Survey of workload factors for technicians in wind turbine maintenance tasks: A pilot study

Guo Feng Liang, Patrick Patterson, Sheue Ling Hwang

Research output: Chapter in Book/Report/Conference proceedingChapter

Abstract

The purpose of this study was to survey the perceived workload on technicians during maintenance tasks on wind turbines. Categories of condition influencing factors including human, task, system, environment, human-computer interface, and mental workload were designed into a subjective questionnaire survey. Factors were collected, analyzed and evaluated from previous studies or field interviews. To discover the critical items, fuzzy logic and fuzzy inference system were used to describe the degree of environment condition, degree of risk, and degree of effect on human body, for each item. Twenty-eight items were classified into three Influence Levels: Level 1 (low impact), Level 2 (intermediate impact), and Level 3 (critical impact). Result revealed that technicians ranked ‘effort’ as the number one contributing factor to workload with ‘physical demand’ and ‘mental demand’ as other important factors. In addition, contributing factors recognized by technicians working, classified as critical impact (Level 3) were (1) temperature and humidity variability in the wind tower (2) dangerous workplace, and (3) inconvenient workplace. The results not only provide reference data for wind turbine structures, but will also provide information to better prevent or reduce incidents or accidents on wind farms.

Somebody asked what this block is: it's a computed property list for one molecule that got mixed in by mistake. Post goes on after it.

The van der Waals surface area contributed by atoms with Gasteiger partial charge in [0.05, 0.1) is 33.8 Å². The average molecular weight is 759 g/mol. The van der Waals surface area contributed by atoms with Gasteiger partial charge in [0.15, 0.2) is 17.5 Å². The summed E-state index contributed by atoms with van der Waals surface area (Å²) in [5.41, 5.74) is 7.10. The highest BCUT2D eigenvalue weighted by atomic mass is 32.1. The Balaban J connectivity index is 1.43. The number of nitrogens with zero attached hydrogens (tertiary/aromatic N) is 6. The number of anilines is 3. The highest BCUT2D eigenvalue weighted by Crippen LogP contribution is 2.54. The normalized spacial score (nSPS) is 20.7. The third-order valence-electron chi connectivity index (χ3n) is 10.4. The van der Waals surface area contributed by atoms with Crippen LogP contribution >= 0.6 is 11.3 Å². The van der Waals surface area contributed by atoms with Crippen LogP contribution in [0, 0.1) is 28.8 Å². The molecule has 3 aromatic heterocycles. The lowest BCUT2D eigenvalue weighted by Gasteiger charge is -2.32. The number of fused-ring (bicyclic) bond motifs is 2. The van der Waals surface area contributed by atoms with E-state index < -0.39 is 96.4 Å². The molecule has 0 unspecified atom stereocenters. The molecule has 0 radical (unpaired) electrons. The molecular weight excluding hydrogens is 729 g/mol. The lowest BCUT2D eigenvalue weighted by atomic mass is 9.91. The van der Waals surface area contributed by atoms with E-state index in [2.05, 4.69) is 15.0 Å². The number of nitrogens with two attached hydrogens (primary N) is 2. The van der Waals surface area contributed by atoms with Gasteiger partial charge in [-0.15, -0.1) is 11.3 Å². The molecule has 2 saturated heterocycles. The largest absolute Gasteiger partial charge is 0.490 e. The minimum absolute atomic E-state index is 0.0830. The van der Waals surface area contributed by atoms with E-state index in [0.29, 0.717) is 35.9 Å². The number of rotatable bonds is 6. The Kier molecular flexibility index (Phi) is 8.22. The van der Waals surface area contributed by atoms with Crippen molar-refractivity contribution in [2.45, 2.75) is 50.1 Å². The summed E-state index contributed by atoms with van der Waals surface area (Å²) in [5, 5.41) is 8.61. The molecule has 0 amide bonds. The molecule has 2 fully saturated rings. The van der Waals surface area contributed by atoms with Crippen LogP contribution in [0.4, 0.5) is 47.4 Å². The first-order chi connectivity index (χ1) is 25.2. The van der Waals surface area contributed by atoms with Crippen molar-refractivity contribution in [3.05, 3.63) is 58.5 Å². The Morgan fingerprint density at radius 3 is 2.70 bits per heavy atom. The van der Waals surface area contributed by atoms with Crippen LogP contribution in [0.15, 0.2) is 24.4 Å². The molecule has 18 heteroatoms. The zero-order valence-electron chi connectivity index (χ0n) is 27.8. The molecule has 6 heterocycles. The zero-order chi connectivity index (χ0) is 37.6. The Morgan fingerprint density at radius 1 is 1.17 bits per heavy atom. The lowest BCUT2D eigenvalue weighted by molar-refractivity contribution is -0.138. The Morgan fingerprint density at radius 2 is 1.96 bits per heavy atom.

Original languageEnglish
Title of host publicationAdvances in Human Factors, Ergonomics, and Safety in Manufacturing and Service Industries
PublisherCRC Press
Pages295-301
Number of pages7
ISBN (Electronic)9781439835005
ISBN (Print)9781439834992
DOIs
StatePublished - Jan 1 2010

Keywords

  • Conditions influencing factors
  • Maintenance tasks
  • Safety and health
  • Wind tower turbine

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    Liang, G. F., Patterson, P., & Hwang, S. L. (2010). Survey of workload factors for technicians in wind turbine maintenance tasks: A pilot study. In Advances in Human Factors, Ergonomics, and Safety in Manufacturing and Service Industries (pp. 295-301). CRC Press. https://doi.org/10.1201/EBK1439834992